Help keep One Green Planet free and independent! Together we can ensure our platform remains a hub for empowering ideas committed to fighting for a sustainable, healthy, and compassionate world. Please support us in keeping our mission strong.

To get that perfectly manicured veggie or flower garden, a lot of work has to go into weeding and mulching. Over the season, hours can be spent pulling out pesky unwanted plants and diligently deadheading flowers for fear of self-seeing.

There are many ornamental flowers, such as columbine and forget-me-nots, that famously self-seed and can quite frankly take over if deadheading doesn’t occur.

But what would happen if you did let your edible plants mature and self-seed? Free plants? Free food? Check out these common edible and medicinal plants that are ever so willing to do the hard work for you and keep you in seedlings year after year.

What Exactly is Self-Seeding?

Self-seeding occurs when plants are allowed to go through their natural seasonal cycle. Plants may produce seed heads or pods that, when left on the plant to fully mature and dry, drop to the ground and naturally disperse. Depending on the time of year, those seeds may leap into germination right away or stay dormant in the soil over winter, ready to appear the following spring.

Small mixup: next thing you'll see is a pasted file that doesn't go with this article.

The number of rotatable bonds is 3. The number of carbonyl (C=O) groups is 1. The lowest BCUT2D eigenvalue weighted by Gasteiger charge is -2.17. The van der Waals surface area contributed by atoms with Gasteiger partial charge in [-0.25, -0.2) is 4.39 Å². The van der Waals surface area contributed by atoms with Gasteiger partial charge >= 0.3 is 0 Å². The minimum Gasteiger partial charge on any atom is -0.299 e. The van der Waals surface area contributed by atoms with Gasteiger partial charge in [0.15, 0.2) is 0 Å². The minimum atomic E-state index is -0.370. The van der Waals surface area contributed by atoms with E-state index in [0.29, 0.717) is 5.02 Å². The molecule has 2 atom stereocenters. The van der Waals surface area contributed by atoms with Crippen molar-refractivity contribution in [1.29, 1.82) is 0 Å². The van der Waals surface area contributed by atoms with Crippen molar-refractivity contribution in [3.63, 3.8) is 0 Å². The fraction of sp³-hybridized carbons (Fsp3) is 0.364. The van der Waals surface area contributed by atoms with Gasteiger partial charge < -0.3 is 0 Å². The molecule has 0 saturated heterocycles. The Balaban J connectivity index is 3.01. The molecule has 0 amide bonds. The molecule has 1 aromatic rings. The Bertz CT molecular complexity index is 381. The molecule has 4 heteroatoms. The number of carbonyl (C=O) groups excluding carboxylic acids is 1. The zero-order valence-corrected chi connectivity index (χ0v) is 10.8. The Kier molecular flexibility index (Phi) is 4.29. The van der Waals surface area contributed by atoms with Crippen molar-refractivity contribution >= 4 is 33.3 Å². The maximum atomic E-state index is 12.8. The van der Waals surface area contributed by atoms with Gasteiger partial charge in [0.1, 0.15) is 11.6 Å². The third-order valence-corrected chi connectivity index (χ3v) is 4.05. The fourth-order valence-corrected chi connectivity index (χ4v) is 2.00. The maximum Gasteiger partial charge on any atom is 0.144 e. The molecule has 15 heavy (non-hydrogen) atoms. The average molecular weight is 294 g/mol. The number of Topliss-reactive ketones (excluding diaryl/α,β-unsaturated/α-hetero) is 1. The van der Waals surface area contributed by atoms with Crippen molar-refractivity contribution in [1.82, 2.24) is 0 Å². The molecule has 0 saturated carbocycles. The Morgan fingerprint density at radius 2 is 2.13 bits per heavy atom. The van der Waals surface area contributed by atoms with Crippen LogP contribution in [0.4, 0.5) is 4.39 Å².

Many gardeners dread the thought of self-seeders and want much more control over where and when plants pop up. And that’s great! However, if you are up for a few surprises in your garden, letting plants go to seed can be a great way of getting free and often more vigorous plants all over your garden effortlessly.

Lots of edible and medicinal plants do just that. They are ready and willing to become volunteer plants, leaving you with nothing to do but seek them out and enjoy them the following year.

What About Cross-Pollination?

Source: Roots To Sprouts/YouTube

Self-pollinating plants have flowers that contain both male and female reproductive organs. This means that pollination happens within the same flower. Orka and tomatoes are great examples of veggie plants that self-pollinate.

Cross-pollination occurs when plants have distinctly male flowers and female flowers. In this case, pollinators carry pollen from male flowers to female flowers on the same plant or neighboring plants of the same species and pollinate them.

Common veggie plants that cross-pollinate are the plants from the cucurbit family. These include cucumbers, melons, watermelons, pumpkins, and squash. If you have cantaloupe and honeydew melons growing next to each other in your garden, these plants can cross-pollinate. The seed that comes from these plants will be a hybrid of the two types of melons. It is not to say that what is produced is not a delicious melon, but it won’t be the same as its parent plant.

The same goes for the cross-pollination of summer squash, such as zucchini and yellow squash. Different varieties of cucumbers will also cross-pollinate as will varieties of pumpkin. The best thing you can do is research the variety of seeds you first sow to find out if they will cross-pollinate with other plants in your garden. If you do allow them to self-seed, who knows what you might get!

Which Plants Can I Leave to Self-Seed?